Quintero, the Chilean town sacrificed to pollution
View of an industrial plant on the beach in Quintero, Chile, on Oct. 8, 2018, which together with neighboring Puchuncavi have seen more than 700 residents hospitalized by toxins over the last month and a half due to the high pollution levels. EFE-EPA/Alberto Valdes
View of the Chilean industrial complex in Quintero on Oct. 8, 2018, which together with neighboring Puchuncavi have seen more than 700 residents hospitalized by toxins over the last month and a half due to the high pollution levels. EFE-EPA/Alberto Valdes
View of an industrial plant pouring out smoke in Quintero, Chile, on Oct. 8, 2018, which together with neighboring Puchuncavi have seen more than 700 residents hospitalized by toxins over the last month and a half due to the high pollution levels. EFE-EPA/Alberto Valdes
By Alberto Valdes Gomez
Quintero, Chile, Oct 15 (efe-epa).- Over the last month and a half, more than 700 residents of the Chilean coastal towns of Quintero and Puchuncavi have been hospitalized by toxins due to the high pollution levels, a blight that has continued for decades due to the number of industries operating in the region.
The area, near the city of Viña del Mar, has a massive manufacturing complex with 17 industrial plants, several of which produce or operate with toxins, the reason why the Medical College of Chile asked that it be declared a "catastrophe zone."
In a recently published report, the health organization reported the possible secondary effects to human health of these emissions, which can lead to "cancer, strokes and diminished immunity."
While many of these effects come from arsenic in the environment, an element not recorded in the latest samples taken and analyzed, and which led to an "environmental alert" being declared in the area in recent weeks, it did appear in a number of previous studies.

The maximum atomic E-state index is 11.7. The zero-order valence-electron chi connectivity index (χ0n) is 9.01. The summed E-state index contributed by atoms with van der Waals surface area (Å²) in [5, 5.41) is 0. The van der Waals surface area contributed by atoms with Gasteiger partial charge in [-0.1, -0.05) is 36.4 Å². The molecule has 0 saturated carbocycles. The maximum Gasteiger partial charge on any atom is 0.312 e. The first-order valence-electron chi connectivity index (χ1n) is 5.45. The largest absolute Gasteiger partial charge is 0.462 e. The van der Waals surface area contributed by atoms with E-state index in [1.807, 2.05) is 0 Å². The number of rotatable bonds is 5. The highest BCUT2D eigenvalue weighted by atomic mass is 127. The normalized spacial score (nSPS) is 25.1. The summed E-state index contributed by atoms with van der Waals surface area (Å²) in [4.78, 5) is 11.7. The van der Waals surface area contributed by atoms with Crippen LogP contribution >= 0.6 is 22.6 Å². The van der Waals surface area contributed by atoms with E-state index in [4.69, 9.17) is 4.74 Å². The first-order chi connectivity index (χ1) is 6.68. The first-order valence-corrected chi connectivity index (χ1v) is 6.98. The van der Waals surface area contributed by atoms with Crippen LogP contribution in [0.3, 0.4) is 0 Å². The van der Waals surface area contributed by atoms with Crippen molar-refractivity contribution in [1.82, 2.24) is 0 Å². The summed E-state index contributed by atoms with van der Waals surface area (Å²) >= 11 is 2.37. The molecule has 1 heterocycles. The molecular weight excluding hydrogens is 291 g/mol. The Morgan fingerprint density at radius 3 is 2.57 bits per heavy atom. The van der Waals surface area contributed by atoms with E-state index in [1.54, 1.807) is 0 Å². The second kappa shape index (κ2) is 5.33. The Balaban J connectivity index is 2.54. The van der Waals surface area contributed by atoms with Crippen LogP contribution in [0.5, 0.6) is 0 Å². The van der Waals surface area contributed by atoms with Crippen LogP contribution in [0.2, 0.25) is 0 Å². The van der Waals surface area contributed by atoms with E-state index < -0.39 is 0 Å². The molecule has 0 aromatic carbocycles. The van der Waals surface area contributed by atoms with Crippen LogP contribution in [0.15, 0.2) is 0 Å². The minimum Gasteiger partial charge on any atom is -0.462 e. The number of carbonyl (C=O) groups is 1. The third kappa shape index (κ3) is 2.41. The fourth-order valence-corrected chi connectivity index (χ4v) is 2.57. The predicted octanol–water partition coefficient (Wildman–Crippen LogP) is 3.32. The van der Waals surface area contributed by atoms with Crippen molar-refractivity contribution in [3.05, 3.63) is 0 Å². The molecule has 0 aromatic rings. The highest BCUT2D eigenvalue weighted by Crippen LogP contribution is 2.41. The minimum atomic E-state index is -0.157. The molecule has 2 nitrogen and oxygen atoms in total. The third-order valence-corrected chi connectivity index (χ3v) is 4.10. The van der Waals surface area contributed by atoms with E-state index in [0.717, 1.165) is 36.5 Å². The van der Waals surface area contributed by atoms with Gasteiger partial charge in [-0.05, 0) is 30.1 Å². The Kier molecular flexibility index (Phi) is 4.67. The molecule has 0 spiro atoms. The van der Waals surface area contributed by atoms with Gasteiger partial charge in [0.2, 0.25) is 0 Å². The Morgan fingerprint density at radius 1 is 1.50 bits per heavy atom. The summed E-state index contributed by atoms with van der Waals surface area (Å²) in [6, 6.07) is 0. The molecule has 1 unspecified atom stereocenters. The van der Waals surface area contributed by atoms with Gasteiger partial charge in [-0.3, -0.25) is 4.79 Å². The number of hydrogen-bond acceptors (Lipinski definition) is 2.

Specifically, both Quintero and Puchuncavi have lately been considered "areas saturated in sulphur dioxide and particulate matter," which causes, in children above all, nausea, headaches, abdominal pains and limbs falling asleep.
A situation even more "agonizing," Maria Araya, president of the Patient Consultation Council of Quintero's Adriana Cousiño Hospital, told EFE, is that the medical center in the town has a "low ranking" because "it has no specialists or resources" to treat such cases.
Official data refer to hundreds of people poisoned, but social organizations and health workers like Araya say there are many more, but they're not recorded because a single census of them in the region does not exist, nor does an efficient diagnostic system.
"We still don't know exactly what we're breathing, and if between Aug. 21 and 22 there were almost 400 children poisoned, during the remaining days of the month we took in 17 or 18 more cases," Araya said.
Valeria Carrasco, a local resident and militant in the activist group Women in the Quintero-Puchuncavi Sacrifice Zone, said that most of the poisonings occur "when the kids go to school" between 5 and 8 am.
"The companies belch out their smoke through the night, which produces a toxic cloud in the morning over the community, an hour when there is less control. It's a strategy they use, just as they choose cloudy days to release more emissions," Carrasco said.
The activist also noted that this is not a new problem in the region, because "since the industrial plants were installed, "there have been "waste dumpings and pollution alerts," though at first they never had such massive consequences.